Implementation of the Federal Government’s Intellectual Property Strategy -  Effects of Bankruptcy and Insolvency on IP Licenses

The federal government’s budget implementation bill, Bill C-86[1], received Royal Assent on December 14, 2018. An aspect of the budget implementation bill is the amendment of various legislation, including the Patent Act, the Trademarks Act, as part of the government’s implementation of its intellectual property (“IP”) strategy.  Our coverage of some of these legislative changes can be found in our blog posts here and here.

In addition to amendments of the main IP legislation, bill C-86 further proposes amendments to Canada’s bankruptcy and insolvency legislation, namely, the Bankruptcy and Insolvency Act (the “BIA”) and the Companies’ Creditors Arrangement Act (the “CCAA”) to address concerns raised by Canadian businesses during the consultation of the federal government’s IP strategy. The proposed amendments, which are not yet in force, are intended to cover additional circumstances in which IP license rights are preserved in the face of the bankruptcy or insolvency of the licensor.

Background

In 2009, amendments to the BIA and CCAA came into force that expressly provided a regime for disclaimer of agreements, including IP licenses, to which the debtor is a party. Prior to these amendments, the scope of the right to disclaim was not clear under the legislation.  The 2009 amendments also introduced a provision that preserved the licensee’s rights to use licensed IP as long as the licensee continues to perform its obligations in relation to the use of the IP. While the 2009 amendments provided a clear disclaimer framework, the amendments had certain gaps, such as the lack of a definition of “intellectual property” and the preservation of a licensee’s rights not being applicable to individual debtors who are IP licensors, to receivership situations, and to situations where creditors petition the licensor into bankruptcy.

The gaps in the 2009 amendments can be seen the decision of Golden Opportunities Fund Inc. v Phenomenome Discoveries Inc., 2016 SKQB 306, (“Golden Opportunities”). In this case, the licensee was unable to rely on the BIA to preserve its right to continue using IP licensed from a bankrupt licensor as the court-appointed receiver was seeking a vesting order to allow it to sell the licensor’s assets (including the licensed IP) free of encumbrances. The court specifically held that “Section 65.11(7) of the BIA has no bearing on a court-appointed receivership” (para 21).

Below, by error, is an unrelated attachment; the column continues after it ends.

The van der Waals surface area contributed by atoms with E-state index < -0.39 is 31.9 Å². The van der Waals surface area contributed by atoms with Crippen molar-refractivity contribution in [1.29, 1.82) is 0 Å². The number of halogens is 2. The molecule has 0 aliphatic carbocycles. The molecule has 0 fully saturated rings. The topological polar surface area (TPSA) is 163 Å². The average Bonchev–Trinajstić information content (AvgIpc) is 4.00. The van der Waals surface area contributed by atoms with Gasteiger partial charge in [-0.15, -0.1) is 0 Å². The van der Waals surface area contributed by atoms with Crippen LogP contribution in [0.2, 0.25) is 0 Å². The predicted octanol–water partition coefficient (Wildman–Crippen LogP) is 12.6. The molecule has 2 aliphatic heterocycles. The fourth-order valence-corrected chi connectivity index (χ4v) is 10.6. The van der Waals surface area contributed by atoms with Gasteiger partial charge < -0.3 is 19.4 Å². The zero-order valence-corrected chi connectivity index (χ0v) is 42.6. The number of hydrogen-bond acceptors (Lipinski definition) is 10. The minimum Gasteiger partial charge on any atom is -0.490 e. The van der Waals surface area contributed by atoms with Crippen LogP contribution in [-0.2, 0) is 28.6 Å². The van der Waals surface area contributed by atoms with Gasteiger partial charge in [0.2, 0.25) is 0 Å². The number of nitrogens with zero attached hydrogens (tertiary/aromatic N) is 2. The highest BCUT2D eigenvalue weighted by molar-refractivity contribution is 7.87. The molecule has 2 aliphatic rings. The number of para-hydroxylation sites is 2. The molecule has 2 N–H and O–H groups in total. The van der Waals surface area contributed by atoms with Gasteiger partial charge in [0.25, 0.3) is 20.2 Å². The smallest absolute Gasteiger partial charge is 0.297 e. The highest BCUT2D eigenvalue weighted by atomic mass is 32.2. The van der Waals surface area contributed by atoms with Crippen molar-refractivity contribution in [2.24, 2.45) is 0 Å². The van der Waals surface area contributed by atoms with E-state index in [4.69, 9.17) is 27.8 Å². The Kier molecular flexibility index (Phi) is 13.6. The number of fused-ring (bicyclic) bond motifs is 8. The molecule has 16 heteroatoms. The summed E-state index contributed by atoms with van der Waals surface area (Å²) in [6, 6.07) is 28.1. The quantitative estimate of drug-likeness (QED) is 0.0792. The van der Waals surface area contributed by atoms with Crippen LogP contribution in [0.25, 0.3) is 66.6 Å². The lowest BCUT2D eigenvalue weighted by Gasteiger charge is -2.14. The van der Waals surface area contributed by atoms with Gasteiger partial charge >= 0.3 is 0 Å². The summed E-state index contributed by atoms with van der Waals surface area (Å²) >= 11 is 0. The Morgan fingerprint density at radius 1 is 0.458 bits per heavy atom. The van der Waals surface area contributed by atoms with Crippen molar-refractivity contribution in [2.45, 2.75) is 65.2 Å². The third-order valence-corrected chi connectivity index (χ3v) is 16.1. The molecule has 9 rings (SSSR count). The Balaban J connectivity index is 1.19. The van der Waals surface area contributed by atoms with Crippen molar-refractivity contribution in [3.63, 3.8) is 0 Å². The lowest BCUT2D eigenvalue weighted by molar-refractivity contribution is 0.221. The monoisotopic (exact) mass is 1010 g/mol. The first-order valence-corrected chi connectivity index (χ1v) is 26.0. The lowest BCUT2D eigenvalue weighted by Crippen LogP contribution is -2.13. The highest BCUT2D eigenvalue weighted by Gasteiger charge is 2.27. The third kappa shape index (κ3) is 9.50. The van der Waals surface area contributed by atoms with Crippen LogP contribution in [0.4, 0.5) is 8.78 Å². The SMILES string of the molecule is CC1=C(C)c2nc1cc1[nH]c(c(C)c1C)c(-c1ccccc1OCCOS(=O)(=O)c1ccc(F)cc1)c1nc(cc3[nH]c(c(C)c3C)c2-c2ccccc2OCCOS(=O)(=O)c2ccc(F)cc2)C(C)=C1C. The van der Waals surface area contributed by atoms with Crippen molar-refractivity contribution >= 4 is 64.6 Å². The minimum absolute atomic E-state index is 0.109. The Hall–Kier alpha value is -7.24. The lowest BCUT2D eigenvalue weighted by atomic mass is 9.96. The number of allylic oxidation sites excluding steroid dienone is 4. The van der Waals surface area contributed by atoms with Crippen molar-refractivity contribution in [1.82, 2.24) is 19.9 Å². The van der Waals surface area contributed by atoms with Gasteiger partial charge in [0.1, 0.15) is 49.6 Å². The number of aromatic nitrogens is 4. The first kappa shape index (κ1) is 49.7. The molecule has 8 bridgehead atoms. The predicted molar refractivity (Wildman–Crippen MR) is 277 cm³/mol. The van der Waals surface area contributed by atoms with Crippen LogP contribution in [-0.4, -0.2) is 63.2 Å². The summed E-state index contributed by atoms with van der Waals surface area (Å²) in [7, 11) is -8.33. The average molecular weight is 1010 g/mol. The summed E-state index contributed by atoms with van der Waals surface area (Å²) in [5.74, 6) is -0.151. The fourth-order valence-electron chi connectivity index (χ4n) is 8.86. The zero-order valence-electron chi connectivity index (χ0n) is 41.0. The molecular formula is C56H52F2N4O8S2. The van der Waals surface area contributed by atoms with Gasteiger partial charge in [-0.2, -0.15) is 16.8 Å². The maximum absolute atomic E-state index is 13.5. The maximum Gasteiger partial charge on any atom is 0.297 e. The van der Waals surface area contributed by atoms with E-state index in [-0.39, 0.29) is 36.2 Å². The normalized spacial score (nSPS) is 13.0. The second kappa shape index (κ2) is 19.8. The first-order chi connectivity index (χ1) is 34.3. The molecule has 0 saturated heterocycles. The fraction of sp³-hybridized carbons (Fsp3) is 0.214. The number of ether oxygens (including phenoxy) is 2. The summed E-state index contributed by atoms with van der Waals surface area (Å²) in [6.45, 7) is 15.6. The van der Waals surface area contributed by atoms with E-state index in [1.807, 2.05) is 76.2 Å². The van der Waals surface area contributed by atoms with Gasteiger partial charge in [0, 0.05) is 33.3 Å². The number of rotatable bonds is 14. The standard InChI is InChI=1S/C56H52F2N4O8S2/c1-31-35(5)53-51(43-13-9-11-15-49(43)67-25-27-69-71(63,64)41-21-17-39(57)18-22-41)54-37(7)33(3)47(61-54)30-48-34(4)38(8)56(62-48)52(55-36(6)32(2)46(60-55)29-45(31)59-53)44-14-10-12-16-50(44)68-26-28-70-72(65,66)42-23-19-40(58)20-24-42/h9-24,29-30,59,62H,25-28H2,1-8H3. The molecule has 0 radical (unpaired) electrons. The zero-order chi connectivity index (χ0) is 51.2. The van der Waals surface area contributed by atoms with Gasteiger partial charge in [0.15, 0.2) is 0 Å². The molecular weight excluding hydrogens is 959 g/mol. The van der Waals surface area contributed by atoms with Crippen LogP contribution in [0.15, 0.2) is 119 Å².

In addition, the licensor may decide to sell the IP assets that are licensed to a third party and the sale may lead to the licensee’s loss of its rights to use the licensed IP. This is an area that was not addressed in the 2009 amendments.

In Royal Bank of Canada v. Body Blue Inc., 2008 CanLII 19227 (ONSC) (“Body Blue”), Herbal Care licensed certain technologies from Body Blue Inc. Body Blue subsequently went into receivership and the licensed IP was sold to a new owner. The Ontario Superior Court of Justice held that the new owner obtained the licensed IP “free and clear” of any claim from Herbal Care on the basis that the IP license agreement did not give the licensee Herbal Care any property rights in the licensed IP.   

Legislative Amendments

As noted earlier, during the federal government’s consultation of its IP strategy, various stakeholders raised the issue of gaps in the BIA and CCAA with regards to the rights of IP licensees. To address these gaps, the proposed amendments under C-86 included the following:

  • new section 65.13(9) of the BIA and section 36(8) of the CCAA would provide that a sale or disposition of the IP assets of an insolvent licensor, authorized by a court, does not affect a licensee’s right to use the licensed IP, as long as the licensee continues to perform its obligations set out in the terms of the license;
  • new section 72.1 of the BIA would preserve a licensee’s use rights in the context of disclaimers, or sales or dispositions by a trustee in bankruptcy; and
  • new section 246.1 of the BIA, once in force, would preserve a licensee’s use rights in the context of disclaimers, or sales or dispositions by a receiver. The court’s decision in Golden Opportunities may have a different outcome if new section 246.1 was in force at the time.

While the proposed BIA and CCAA amendments, upon coming-into-force, would be helpful to IP licensees, some of the existing concerns remain.  For instance, the term “intellectual property” continues to be undefined in both the BIA and CCAA and so it is unclear what exactly the term encompasses. Furthermore, the concept of a “right to use” the licensed IP is used pervasively in these provisions, but IP licenses often grant rights that are broader than just “use”, including the right to make, import, export, etc.  Accordingly, to the extent any licensed IP is significant or mission critical to operation of a business and there is a real risk of bankruptcy of the licensor, traditional structures and strategies addressing bankruptcy risks, such as partial ownership, escrow arrangements, etc., should still be considered. 

For prospective purchasers of IP from bankrupt or insolvent companies, the proposed BIA and CCAA amendments would affect the purchasers’ ability to obtain such IP free and clear of all encumbrances, which may affect the ultimate value of such IP.

 

 

[1] Budget Implementation Act, 2018, No. 2, SC 2018, c 27

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